When and where exactly does a dream meet the truth? There are two main views in cosmological theory that we can call celestial and terrestrial. We can call these two points in our world as urban and rural places in an abstract sense. Accordingly, the displacement of those living in urban spaces and those living in heavenly spaces always bring certain consequences with them. If urban lives and rural lives interchange by pure coincidence, most people’s minds tend to think that it’s a big opportunity to begin to “really” live. This is where the hierarchy, the opposition and the solidarity of the nature of things begin. Yukiko Sode‘s Aristocrats (2020), in the Big Screen Competition of the International Film Festival Rotterdam 2021, maps a hierarchy structure to the audience.
With the opening chapter of the movie, you can immediately see a story that is divided into sections within itself. In this film, which is an adaptation of Mariko Yamauchi‘s Tokyo Noble Girl (Ano ko wa kizoku – あのこは貴族), the episodes that appear throughout the visual flow of the movie make us think about Krzysztof Kieslowski‘s Blind Chance (Przypadek, 1987). Although Aristocrats does not have a storytelling based on repetition as in Blind Chance, the fictional form of perspective structure that intersects with the narrative in each section emerges just like in Blind Chance. The cruelest way of being comes out at a time when hope isn’t a big deal.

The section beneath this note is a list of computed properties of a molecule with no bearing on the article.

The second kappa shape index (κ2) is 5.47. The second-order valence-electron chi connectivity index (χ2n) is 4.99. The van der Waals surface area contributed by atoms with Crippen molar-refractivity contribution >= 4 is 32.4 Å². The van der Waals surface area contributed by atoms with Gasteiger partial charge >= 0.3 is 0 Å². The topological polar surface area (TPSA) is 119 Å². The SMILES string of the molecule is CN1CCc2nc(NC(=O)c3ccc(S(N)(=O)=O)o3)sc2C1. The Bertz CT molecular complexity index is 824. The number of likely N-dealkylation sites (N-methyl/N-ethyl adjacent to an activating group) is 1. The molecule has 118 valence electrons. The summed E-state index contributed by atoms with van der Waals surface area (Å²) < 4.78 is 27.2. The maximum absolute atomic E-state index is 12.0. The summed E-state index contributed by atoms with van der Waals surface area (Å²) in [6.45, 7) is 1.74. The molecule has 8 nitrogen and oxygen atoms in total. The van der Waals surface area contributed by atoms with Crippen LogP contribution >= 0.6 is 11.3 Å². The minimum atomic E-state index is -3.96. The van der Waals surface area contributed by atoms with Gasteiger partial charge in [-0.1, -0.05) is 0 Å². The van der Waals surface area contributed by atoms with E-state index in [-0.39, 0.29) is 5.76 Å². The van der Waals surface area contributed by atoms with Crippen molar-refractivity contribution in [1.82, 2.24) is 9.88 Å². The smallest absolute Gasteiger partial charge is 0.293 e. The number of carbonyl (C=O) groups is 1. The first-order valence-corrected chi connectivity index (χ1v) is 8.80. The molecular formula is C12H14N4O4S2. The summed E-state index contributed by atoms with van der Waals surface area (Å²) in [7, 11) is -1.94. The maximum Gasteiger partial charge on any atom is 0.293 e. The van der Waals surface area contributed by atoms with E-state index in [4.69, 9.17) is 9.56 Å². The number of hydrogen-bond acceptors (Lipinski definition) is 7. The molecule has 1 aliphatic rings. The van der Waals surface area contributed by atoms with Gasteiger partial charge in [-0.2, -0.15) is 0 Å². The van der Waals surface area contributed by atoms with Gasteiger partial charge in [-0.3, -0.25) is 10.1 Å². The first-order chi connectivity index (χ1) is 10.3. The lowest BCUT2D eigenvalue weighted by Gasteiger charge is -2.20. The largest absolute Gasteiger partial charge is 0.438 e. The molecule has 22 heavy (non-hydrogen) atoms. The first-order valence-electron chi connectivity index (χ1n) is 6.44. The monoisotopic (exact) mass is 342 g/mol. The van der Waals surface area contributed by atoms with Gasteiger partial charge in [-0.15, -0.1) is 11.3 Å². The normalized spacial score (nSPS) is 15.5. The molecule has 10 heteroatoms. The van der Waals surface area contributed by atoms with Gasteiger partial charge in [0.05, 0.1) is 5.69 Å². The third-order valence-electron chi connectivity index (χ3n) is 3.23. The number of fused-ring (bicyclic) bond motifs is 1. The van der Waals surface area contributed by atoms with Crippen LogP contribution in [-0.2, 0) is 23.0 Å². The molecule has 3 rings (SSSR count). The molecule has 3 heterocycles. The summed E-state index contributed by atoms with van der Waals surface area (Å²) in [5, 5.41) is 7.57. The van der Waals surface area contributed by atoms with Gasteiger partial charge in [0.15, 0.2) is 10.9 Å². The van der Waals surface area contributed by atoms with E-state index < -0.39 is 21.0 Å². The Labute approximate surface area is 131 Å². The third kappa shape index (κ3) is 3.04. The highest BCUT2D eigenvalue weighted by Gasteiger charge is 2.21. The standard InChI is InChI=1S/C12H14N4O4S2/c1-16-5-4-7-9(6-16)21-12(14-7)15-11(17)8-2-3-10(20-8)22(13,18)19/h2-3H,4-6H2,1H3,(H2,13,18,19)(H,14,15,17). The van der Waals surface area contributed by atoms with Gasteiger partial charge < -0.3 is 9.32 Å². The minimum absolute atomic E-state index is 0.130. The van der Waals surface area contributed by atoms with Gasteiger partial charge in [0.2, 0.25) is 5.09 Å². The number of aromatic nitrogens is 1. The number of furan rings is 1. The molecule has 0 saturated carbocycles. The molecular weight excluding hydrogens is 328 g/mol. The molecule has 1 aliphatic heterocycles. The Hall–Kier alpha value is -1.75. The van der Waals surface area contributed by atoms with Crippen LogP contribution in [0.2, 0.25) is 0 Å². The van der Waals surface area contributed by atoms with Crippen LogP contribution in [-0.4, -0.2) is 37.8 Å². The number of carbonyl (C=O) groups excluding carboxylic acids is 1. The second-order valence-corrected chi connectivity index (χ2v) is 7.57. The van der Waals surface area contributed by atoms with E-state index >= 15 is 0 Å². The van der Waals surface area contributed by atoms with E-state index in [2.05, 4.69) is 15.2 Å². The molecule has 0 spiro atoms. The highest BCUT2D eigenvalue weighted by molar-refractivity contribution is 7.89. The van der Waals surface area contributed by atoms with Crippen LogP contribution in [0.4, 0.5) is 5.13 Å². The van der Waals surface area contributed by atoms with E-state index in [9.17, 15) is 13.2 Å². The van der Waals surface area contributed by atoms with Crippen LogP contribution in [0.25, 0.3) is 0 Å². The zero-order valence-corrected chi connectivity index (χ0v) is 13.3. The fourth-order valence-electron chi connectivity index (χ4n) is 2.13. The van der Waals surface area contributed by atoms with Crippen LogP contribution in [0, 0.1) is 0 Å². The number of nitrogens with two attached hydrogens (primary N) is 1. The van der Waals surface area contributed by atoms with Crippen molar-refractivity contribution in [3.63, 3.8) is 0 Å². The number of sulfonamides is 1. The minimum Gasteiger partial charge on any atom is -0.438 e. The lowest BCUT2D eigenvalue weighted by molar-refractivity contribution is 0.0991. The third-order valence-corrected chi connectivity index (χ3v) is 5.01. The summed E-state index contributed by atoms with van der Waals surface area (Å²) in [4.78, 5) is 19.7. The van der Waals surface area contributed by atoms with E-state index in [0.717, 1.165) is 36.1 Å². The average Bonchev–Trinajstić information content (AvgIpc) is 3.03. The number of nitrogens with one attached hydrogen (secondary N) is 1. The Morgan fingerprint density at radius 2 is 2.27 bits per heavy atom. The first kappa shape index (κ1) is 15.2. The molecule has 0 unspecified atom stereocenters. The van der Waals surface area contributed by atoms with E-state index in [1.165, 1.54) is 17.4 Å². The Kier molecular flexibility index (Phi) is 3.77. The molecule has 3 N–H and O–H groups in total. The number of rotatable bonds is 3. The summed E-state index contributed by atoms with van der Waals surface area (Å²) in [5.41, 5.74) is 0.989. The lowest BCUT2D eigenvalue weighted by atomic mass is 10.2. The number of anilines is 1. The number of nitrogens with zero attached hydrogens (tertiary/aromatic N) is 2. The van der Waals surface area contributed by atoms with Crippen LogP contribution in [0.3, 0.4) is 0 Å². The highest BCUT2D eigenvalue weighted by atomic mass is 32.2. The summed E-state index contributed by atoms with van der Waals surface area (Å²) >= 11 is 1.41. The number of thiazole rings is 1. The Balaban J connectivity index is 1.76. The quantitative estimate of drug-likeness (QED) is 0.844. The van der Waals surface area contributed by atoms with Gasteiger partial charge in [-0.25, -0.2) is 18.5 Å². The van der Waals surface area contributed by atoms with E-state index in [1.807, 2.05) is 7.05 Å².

Future Country: Foucault’s Heterotopia
The first chapter of the film entitled “Tokyo” speaks through the eyes of people at the top of the hierarchy. Tokyo part is different for everyone considering the meaning of hierarchy. Aristocrats tried to explain this difference from two very basic points of opposition. In this sense, it should be said that Tokyo, the introductory chapter of the film, is important. Although it seems like a soft introduction at the beginning, Tokyo is a part that will gain meaning with the end of the movie. The film has a very good cast. Starring is Kiko Mizuhara (Miki Tokioka), whom we know from Trần Anh Hùng‘s Norwegian Wood (Noruwei no mori – ノルウェイの森) movie which is adapted from Haruki Murakami‘s novel. And Mugi Kadowaki (Hanako Haibara), who played in movies like Love’s Whirlpool (Ai no uzu, 2014), Farewell Song (Sayonara Kuchibiru, 2019). And it goes without saying, Kora Kengo’s performance was also very successful.
The peak movement which Yukiko Sode creates in the film is where she explains the blind horror between classes, personal indecision, and the ongoing disturbances in daily life both subjectively and universally. Regardless of social class, every individual in a society demands some kind of light for his future. Sode has characterized this light metaphor in a connected way on Miki Tokioka and Hanako Haibara, members of two different classes whose paths intersect.